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Study Recommends Peas and Broccoli in Daily Diet to Prevent Obesity

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Some vegetables such as broccoli and peas, if incorporated in the daily diet, could possibly prevent obesity, a new study said. The research, published in the Cell Host & Microbe journal, said that a diet rich in dietary fibers could also prevent metabolic syndrome and promote the growth of good bacteria in the colon.

Other than the two veggies, the study also named blackberries, figs, coconuts, and raspberries because of its dietary fiber content, NDTV reported. Besides being loaded with essential vitamins and minerals, peas and broccoli can help in the proper functioning of the body.

Dietary fiber consumption

The researchers at Georgia State University said that when they enriched the diet of laboratory mice with fermentable fiber insulin, it prevented metabolic syndrome induced by a high-fat diet. They explained that metabolic syndrome is a cluster of conditions linked closely to obesity. It includes increased blood pressure, high blood sugar, excess body fat around the waist, and abnormal cholesterol or triglyceride levels.

If these conditions occur together, it increases a person’s risk of diabetes, stroke, and heart diseases. Metabolic syndrome and obesity are associated with changes in gut microbiota, the microorganism population which lives in the intestine, the Deccan Chronicle reported.

By manipulating dietary fiber content by adding fermentable fiber, it guards against metabolic syndrome, Dr. Andrew Gewirtz, a researcher, said. According to the study, the fermentable fiber inulin restored gut health and protected rodents against metabolic syndrome caused by a high-fat diet. It restored the gut microbiota levels, boosted the production of intestinal epithelial cells, and restored the expression of the protein interleukin-22 that prevented gut microbiota from invading the epithelial cells.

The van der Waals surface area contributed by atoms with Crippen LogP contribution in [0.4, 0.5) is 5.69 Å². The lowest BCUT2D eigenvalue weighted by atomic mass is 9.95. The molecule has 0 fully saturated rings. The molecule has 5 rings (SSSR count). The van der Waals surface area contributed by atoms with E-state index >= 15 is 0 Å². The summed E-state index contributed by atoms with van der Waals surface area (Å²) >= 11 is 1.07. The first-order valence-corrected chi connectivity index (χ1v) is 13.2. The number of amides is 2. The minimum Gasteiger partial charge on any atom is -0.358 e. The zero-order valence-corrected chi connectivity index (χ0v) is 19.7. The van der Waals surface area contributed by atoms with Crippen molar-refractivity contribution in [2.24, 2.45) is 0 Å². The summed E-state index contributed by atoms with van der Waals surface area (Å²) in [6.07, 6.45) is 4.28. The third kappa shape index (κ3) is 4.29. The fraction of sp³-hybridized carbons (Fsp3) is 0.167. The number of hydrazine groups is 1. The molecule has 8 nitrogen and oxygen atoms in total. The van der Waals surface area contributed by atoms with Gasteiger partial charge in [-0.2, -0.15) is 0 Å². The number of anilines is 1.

High-fat diet

The team fed the mice for four weeks with a grain-based rodent chow, a high-fat diet and low fiber content with five percent cellulose as a source of fiber, or a high-fat diet supplemented with fermentable inulin fiber or insoluble cellulose fiber.

The results of the experiment indicated that insoluble cellulose fiber modestly reduced obesity and dysglycemia. The colon mass was restored when they returned the chow diet to the rodents.

Obesity as a contagious disease

While obesity has often been described as an epidemic, Science Alert said that the rising obesity figures might have more in common with infectious diseases. The website cited new studies that added evidence to the idea that being in a social network with a higher level of obesity places people more at risk of increasing the body mass index as if catching behaviors make people put on weight.

It cited a study made by American economists which found that families who live in military bases are exposed to communities with higher rates of obesity is linked with an increase in BMI in parents and their children.

Ashlesha Datar of the University of Southern California and Nancy Nicosia of the RAND Corporation used data from the Military Teenagers’ Environments, Exercise, and Nutrition Study. The research combined details on 1,111 young adolescents and over 1,300 parents assigned to one of the 12 military bases in the US.

Obesity incidents in the bases varied, from 21 percent in El Paso County in Colorado to 38 percent in Vernon County, Louisiana. When the BMIs of the teens and parents were measured, it was revealed that one-fourth of the teens and three-quarters of the parents are either overweight or obese.

The researchers adjusted for factors such as age, income, and rank. They found that military family members were more likely to have a higher BMI if they were assigned to a base with greater obesity levels. Among the explanations for the difference were exposure to local culture and the relationship was stronger for military families who lived off base in the surrounding community.

If a teen lived close to the base for more than two years, they also were more likely to have a higher BMI. But the authors said that while the research cannot definitively rule out the role of shared environments with the available measures, the findings suggest that other mechanisms may also be at work.

Overweight for life

Meanwhile, a new study by the Royal College of Pediatrics and Child Health found that four in five obese school children are likely to be dangerously overweight for life. It could cause them to lose 10 to 20 years of their life.

Professor Neena Modi, the president of the RCPCH, pointed out that investment in the health of children will make a huge difference to their health in later life and to their economic productivity. Modi said that the possibility of the obese kids remaining obese as adults is a very frightening statistic which the UK government must come to grips with.

Professor Russel Viner, the officer for health promotion of RCPCH, lamented that child health is not being given the political attention it deserves in Westminster. He considered policies such as the soft drinks industry levy and new tobacco control plan to be applauded, but the approach is piecemeal.

[메디컬리포트=​Vittorio Hernandez 기자]

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